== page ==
Royal Opera House

The Royal Opera House is a household name, being the premier venue for all sorts of musical pieces, from ballet to opera to musical.

The Royal Opera House offer the facility for the audience to prebook drinks and extras such as chocolates and flowers for the performance interval. In addition, they offer a range of simple meals for before, during and after the performance.

The booking of these items has to close early in order to manually organise the order list for the kitchens and catering staff to make or prepare. The time shortage meant poor service quality and missed items.

The Problem:

In a way, the Royal Opera House was a victim of its own success. They offered a prebooking service so that people coming to performances could prebook drinks, flowers, chocolates and meals for before, during the interval or after a performance. It was a popular service.

They used to do all this manually and take the orders over the telephone. At some point during the day thay would "close" the service so that gave them enough time to create the lists that had to go to the bars, the catering department and to the staff who would "deliver" the items.

The main problem was meals. There was not enough time to assemble the orders list and for the catering department to make up the meals, and for the restaurants/bars to know what customers had ordered unless the ordering office was closed from about midday. And that meant that many people would be unable to book food or beverages. And that meant queues during the interval and a huge loss in potential revenue.

And, to cap it all, there would often be errors in the manual system, leading to customers not receiving their orders correctly. And this lead to a poor public image for the UK's premier venue!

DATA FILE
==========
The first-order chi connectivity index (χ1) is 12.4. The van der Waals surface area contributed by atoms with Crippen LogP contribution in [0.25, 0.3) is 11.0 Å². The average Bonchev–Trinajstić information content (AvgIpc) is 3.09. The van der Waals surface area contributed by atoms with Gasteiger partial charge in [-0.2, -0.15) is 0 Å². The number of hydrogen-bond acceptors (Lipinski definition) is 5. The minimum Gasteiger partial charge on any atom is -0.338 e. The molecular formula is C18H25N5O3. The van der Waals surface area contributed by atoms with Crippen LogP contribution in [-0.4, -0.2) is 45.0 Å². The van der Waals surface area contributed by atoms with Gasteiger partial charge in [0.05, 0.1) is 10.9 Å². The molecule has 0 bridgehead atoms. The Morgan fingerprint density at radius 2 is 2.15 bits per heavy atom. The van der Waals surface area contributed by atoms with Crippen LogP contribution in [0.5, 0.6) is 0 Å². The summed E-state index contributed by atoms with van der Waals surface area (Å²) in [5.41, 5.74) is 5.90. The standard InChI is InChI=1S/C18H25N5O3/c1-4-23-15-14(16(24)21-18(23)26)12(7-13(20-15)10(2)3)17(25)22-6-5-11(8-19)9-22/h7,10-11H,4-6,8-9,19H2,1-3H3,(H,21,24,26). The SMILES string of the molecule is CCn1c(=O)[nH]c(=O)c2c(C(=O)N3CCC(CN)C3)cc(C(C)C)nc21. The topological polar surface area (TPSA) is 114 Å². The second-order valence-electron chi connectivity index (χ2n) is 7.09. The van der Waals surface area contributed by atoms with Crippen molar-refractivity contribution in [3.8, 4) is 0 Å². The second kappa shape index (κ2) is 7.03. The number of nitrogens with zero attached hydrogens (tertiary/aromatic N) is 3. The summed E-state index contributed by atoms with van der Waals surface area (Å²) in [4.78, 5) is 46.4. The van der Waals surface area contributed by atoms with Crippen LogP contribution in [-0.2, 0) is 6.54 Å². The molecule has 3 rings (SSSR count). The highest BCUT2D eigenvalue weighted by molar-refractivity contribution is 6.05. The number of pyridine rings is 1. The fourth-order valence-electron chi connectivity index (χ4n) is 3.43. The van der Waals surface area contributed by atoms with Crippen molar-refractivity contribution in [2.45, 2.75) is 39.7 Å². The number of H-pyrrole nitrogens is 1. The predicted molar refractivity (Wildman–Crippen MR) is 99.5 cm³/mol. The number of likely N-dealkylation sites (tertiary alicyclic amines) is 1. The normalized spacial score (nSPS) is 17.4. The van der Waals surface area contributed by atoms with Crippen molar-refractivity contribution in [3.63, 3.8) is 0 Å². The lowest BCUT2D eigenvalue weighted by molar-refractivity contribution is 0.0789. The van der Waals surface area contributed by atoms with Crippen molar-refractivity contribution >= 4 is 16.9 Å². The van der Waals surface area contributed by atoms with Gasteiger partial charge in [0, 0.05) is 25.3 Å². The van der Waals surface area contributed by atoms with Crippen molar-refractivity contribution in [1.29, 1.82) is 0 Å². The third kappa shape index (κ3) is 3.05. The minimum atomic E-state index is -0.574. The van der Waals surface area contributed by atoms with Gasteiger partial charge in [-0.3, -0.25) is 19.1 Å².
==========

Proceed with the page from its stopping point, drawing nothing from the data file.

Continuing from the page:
Whatever solution was provided had to be slick and allow the catering booking office to remain open until later in the day.

The Solution :

The solution was a software system that was purpose-built for the Royal Opera House.

In the background the system had bookings, items that were available (like a menu), and the time the item would take to prepare. This would control the lead time that the kitchen would need in order to prepare the food. The system also had the time to consume each item, so that the food offered could be eaten during the interval. The system also held the selling and cost price information for each item. This allowed the system to create the bills for meals etc. It would also allow the Royal Opera House to see how much they were selling and how much it cost them.

The system even had the restaurant layout, tables and which waiters were in charge of which tables. For each waiter, the system built up a list of those guests who preferred to be served by that waiter. The system even associated guests into groups, so that 2 pairs of people could share a table for 4, without anyone getting upset! Guests, who were booking were given a simple reference code for their booking, although, of course, the system worked so well that the waiter knew who he was expecting to serve. 

The waiters were given a list of who they were serving, where the guest was sitting and what they had ordered. The waiter could then lay up the table, complete with the meal, ready for the guest to arrive, either before, during or after the performance. The system even produced the bills for the prebooked meals and drinks.

For the kitchen, the system gave them a list of how many of each menu item they had to prepare and another list that allocated those items to particular waiters.

For the front of house staff the system produced the lists of which items were to be delivered to the boxes, which drinks needed to be ready for the interval. These lists allowed them to order perishable items such as flowers at the last moment before the performance.

For the back office staff the system produced full analyses of how many of what item had been sold, value of sales (analysed by type of item), cost of sales and the profit of the various items and groups of items. The system would also produce reports that analysed the spending of each guest.

The system revolutionised the catering operation at the Royal Opera House. As the catering manager said to me : "We have never had information and analysis of the catering operation before. This is amazing and instantly tells us what we are doing right and what we are doing wrong."

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